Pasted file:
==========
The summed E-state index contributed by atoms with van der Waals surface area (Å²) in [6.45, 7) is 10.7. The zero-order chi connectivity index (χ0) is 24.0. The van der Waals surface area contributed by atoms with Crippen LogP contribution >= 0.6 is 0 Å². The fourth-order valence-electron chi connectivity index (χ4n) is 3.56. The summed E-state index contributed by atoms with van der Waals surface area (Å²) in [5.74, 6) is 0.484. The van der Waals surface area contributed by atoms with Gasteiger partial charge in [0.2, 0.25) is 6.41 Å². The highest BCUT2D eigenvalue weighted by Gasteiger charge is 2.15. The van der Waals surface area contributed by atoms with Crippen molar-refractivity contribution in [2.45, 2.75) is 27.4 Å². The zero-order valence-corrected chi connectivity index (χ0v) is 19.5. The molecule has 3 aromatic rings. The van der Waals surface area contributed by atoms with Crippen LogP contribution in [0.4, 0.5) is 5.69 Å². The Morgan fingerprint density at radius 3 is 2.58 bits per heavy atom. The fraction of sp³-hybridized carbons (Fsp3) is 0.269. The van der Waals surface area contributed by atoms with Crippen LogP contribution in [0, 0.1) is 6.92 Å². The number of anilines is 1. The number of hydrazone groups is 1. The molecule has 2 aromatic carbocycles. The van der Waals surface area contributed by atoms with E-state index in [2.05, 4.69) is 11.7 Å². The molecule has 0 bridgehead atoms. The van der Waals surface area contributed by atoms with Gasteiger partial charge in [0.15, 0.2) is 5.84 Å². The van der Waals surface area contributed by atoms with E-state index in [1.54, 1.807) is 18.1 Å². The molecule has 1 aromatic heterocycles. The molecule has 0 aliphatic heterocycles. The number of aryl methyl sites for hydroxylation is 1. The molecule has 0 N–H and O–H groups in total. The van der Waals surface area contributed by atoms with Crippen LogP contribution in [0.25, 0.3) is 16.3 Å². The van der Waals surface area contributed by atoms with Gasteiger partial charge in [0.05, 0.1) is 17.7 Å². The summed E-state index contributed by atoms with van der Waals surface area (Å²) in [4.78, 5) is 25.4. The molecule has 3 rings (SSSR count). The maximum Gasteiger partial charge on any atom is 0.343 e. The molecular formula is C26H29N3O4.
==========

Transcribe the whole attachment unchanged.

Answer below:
The summed E-state index contributed by atoms with van der Waals surface area (Å²) in [6.45, 7) is 10.7. The zero-order chi connectivity index (χ0) is 24.0. The van der Waals surface area contributed by atoms with Crippen LogP contribution >= 0.6 is 0 Å². The fourth-order valence-electron chi connectivity index (χ4n) is 3.56. The summed E-state index contributed by atoms with van der Waals surface area (Å²) in [5.74, 6) is 0.484. The van der Waals surface area contributed by atoms with Gasteiger partial charge in [0.2, 0.25) is 6.41 Å². The highest BCUT2D eigenvalue weighted by Gasteiger charge is 2.15. The van der Waals surface area contributed by atoms with Crippen molar-refractivity contribution in [2.45, 2.75) is 27.4 Å². The zero-order valence-corrected chi connectivity index (χ0v) is 19.5. The molecule has 3 aromatic rings. The van der Waals surface area contributed by atoms with Crippen LogP contribution in [0.4, 0.5) is 5.69 Å². The Morgan fingerprint density at radius 3 is 2.58 bits per heavy atom. The fraction of sp³-hybridized carbons (Fsp3) is 0.269. The van der Waals surface area contributed by atoms with Crippen LogP contribution in [0, 0.1) is 6.92 Å². The number of anilines is 1. The number of hydrazone groups is 1. The molecule has 2 aromatic carbocycles. The van der Waals surface area contributed by atoms with E-state index in [2.05, 4.69) is 11.7 Å². The molecule has 0 bridgehead atoms. The van der Waals surface area contributed by atoms with Gasteiger partial charge in [0.15, 0.2) is 5.84 Å². The van der Waals surface area contributed by atoms with E-state index in [1.54, 1.807) is 18.1 Å². The molecule has 1 aromatic heterocycles. The molecule has 0 aliphatic heterocycles. The number of aryl methyl sites for hydroxylation is 1. The molecule has 0 N–H and O–H groups in total. The van der Waals surface area contributed by atoms with Crippen LogP contribution in [0.25, 0.3) is 16.3 Å². The van der Waals surface area contributed by atoms with Gasteiger partial charge in [0.05, 0.1) is 17.7 Å². The summed E-state index contributed by atoms with van der Waals surface area (Å²) in [4.78, 5) is 25.4. The molecule has 3 rings (SSSR count). The maximum Gasteiger partial charge on any atom is 0.343 e. The molecular formula is C26H29N3O4.